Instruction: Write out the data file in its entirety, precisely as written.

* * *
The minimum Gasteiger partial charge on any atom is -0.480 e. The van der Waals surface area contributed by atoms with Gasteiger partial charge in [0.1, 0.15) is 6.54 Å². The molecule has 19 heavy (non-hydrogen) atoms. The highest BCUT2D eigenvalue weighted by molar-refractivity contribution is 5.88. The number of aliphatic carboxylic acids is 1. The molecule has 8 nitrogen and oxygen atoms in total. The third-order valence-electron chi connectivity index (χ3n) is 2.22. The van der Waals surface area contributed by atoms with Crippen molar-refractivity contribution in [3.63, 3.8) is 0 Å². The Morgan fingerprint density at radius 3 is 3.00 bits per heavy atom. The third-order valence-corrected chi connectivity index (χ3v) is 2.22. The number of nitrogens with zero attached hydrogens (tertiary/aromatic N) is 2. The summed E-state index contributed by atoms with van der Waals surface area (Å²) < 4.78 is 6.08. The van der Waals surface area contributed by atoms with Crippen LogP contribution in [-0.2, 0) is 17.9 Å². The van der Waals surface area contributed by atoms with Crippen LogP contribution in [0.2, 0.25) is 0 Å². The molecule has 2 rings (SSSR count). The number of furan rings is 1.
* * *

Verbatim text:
The minimum Gasteiger partial charge on any atom is -0.480 e. The van der Waals surface area contributed by atoms with Gasteiger partial charge in [0.1, 0.15) is 6.54 Å². The molecule has 19 heavy (non-hydrogen) atoms. The highest BCUT2D eigenvalue weighted by molar-refractivity contribution is 5.88. The number of aliphatic carboxylic acids is 1. The molecule has 8 nitrogen and oxygen atoms in total. The third-order valence-electron chi connectivity index (χ3n) is 2.22. The van der Waals surface area contributed by atoms with Crippen molar-refractivity contribution in [3.63, 3.8) is 0 Å². The Morgan fingerprint density at radius 3 is 3.00 bits per heavy atom. The third-order valence-corrected chi connectivity index (χ3v) is 2.22. The number of nitrogens with zero attached hydrogens (tertiary/aromatic N) is 2. The summed E-state index contributed by atoms with van der Waals surface area (Å²) < 4.78 is 6.08. The van der Waals surface area contributed by atoms with Crippen LogP contribution in [-0.2, 0) is 17.9 Å². The van der Waals surface area contributed by atoms with Crippen LogP contribution in [0.2, 0.25) is 0 Å². The molecule has 2 rings (SSSR count). The number of furan rings is 1.